Researchers have demonstrated a way for remote attackers to exfiltrate data from and send malicious commands to air-gapped networks, using infrared surveillance cameras that ironically are supposed to make the organisations using them more secure.
Dubbed aIR-Jumper, the air-gap covert channel attack was discovered by researchers Mordechai Guri and Yuval Elovici at Ben-Gurion University of the Negev and Dima Bykhovsky with the Shamoon College of Engineering (both institutions are based in Israel). According to the researchers' report, published this week, sensitive data such as PIN codes, passwords, encryption keys and keylogging information can be encoded onto the infrared light emitted by surveillance cameras and subsequently captured and deciphered by the attackers. Likewise, malicious actors can send command-and-control and beaconing messages to their victims' systems by transmitting infrared signals - invisible to the human eye - into the cameras.
Such an attack, however, requires several steps of compromise in order to succeed. The air-gapped systems would already have to be infected with malware, likely delivered via a flash drive, that is capable of both controlling networked cameras' illumination and decoding incoming infrared signals. Additionally, the security cameras need to be in proximity to the attackers, within their line or sight. And finally, to connect to the cameras, the attackers likely would need to steal a password, perhaps by exploiting a bug in the camera's software or firmware.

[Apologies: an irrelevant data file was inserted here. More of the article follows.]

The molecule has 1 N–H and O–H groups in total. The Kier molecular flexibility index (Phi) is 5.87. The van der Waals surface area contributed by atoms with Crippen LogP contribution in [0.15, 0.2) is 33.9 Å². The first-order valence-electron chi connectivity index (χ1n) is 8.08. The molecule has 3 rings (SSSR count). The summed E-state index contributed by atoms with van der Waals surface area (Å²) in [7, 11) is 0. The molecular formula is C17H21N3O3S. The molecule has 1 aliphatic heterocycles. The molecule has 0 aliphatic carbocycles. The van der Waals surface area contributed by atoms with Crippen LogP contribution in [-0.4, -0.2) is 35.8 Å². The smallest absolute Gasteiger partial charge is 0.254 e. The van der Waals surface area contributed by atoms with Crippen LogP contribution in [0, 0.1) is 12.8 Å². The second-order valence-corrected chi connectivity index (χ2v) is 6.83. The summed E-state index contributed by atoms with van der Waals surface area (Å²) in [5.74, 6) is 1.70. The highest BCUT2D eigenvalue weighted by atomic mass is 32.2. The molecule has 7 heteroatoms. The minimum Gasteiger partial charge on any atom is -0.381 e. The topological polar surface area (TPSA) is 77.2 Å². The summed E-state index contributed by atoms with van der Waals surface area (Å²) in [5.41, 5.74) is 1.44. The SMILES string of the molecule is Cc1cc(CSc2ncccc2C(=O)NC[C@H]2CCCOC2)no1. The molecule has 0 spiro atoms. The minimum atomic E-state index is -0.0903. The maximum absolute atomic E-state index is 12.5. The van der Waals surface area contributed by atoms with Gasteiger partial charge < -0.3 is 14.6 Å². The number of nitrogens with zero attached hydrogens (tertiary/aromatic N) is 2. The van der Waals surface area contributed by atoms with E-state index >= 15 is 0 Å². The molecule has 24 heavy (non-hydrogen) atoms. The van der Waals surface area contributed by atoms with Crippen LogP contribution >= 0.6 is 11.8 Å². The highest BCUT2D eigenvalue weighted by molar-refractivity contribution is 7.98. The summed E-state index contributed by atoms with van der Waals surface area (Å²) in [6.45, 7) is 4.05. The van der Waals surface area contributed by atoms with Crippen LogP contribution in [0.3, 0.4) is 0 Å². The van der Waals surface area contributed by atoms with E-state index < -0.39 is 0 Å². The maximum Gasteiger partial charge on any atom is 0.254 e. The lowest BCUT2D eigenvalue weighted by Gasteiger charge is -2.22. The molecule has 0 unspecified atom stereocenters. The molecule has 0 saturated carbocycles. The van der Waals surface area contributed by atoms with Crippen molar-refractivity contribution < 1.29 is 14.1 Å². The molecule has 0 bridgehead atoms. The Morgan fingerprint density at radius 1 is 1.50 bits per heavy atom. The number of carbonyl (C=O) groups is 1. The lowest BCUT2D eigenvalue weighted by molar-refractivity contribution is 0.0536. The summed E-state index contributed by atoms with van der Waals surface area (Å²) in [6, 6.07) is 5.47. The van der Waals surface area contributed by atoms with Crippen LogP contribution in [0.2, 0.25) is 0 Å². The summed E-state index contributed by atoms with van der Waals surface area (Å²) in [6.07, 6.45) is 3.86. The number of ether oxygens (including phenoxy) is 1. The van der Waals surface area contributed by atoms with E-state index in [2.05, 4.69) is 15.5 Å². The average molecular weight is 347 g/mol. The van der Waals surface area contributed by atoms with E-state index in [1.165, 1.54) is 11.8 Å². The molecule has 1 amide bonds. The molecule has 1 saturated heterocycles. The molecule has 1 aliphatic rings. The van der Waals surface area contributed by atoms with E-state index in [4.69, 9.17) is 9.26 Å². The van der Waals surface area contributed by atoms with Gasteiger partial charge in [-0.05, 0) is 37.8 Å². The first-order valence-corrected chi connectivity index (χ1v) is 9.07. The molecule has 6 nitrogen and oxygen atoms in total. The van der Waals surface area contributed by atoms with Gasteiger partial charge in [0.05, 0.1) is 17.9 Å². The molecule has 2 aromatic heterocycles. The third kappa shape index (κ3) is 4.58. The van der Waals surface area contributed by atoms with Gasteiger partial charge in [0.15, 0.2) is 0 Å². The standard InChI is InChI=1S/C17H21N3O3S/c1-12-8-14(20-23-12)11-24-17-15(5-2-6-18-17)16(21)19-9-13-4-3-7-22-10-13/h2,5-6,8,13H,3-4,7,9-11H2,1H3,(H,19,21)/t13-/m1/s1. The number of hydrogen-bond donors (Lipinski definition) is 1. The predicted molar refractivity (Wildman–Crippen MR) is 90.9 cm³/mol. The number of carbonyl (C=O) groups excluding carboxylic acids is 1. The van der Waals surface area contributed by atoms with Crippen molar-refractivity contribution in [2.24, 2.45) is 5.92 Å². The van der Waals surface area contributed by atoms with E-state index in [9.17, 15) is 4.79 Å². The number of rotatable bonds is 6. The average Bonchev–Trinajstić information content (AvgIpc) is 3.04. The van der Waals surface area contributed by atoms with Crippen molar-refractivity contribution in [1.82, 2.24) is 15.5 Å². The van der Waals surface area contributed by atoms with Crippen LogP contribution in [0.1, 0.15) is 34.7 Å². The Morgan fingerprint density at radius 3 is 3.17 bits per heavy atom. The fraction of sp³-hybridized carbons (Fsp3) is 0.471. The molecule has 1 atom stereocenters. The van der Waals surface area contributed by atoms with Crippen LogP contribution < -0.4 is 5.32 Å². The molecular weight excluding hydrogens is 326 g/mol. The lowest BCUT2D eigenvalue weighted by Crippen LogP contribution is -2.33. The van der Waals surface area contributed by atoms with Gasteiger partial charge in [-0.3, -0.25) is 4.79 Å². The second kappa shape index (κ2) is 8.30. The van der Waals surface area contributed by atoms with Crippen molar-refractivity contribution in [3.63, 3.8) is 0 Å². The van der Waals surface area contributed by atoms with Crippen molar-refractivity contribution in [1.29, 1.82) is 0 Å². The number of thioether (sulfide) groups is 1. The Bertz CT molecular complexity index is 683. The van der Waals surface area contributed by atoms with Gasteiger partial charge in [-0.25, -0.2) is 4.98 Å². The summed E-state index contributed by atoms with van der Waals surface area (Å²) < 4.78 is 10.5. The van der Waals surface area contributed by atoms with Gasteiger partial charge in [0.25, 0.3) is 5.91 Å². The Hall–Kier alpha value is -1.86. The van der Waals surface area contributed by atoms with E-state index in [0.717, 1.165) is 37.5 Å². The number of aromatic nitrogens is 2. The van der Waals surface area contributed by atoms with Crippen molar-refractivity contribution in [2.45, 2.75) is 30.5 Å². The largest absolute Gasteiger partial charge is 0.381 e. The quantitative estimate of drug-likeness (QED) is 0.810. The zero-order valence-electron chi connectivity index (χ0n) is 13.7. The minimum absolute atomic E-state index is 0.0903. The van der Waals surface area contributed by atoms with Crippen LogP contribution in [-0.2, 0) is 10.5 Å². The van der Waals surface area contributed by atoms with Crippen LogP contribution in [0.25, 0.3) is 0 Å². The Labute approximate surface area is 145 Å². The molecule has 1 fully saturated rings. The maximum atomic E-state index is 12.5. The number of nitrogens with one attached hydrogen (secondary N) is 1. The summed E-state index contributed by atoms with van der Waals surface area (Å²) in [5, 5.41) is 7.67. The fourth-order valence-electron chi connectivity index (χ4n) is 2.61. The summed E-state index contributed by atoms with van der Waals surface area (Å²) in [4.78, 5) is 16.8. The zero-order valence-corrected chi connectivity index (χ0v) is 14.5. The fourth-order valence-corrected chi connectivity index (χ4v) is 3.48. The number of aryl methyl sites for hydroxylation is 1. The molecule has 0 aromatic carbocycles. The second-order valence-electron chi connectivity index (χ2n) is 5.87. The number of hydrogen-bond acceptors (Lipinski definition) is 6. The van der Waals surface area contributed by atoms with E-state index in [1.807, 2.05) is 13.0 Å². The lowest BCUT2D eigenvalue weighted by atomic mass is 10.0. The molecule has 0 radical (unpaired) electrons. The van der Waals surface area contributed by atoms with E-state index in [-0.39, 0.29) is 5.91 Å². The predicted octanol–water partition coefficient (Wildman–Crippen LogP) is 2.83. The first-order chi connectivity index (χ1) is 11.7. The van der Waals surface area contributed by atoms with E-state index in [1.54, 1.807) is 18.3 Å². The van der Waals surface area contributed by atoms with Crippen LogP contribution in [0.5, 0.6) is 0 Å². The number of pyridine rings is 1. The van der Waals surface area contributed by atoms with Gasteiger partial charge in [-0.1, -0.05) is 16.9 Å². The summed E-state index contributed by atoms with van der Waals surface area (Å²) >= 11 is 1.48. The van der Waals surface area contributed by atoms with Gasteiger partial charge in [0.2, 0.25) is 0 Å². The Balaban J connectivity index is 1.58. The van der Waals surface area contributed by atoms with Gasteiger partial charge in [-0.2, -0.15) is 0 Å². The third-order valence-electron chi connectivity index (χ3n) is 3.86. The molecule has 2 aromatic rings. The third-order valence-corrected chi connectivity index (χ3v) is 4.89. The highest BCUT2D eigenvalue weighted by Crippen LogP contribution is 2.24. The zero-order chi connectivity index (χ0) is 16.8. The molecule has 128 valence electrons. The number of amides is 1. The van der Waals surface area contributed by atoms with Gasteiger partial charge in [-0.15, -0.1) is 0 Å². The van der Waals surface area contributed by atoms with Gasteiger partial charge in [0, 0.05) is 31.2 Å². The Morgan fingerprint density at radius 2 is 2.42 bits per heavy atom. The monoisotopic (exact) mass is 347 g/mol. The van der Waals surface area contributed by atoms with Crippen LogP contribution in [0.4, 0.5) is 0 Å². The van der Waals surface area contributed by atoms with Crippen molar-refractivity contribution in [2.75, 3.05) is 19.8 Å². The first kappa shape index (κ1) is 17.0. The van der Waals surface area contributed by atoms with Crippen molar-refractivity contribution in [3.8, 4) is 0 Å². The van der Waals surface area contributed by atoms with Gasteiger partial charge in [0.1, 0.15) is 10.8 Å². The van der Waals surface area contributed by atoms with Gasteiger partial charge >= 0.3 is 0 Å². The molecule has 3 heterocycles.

"Our evaluation of the covert channel shows that data can be covertly exfiltrated from an organisation at a rate of 20 bit/sec per surveillance camera to a distance of tens of metres away," the report states. "Data can be covertly infiltrated into an organisation at a rate of over 100 bit/sec per surveillance camera from a distance of hundreds of metres to kilometers away. These transmission rates can be increased further when several surveillance cameras are used."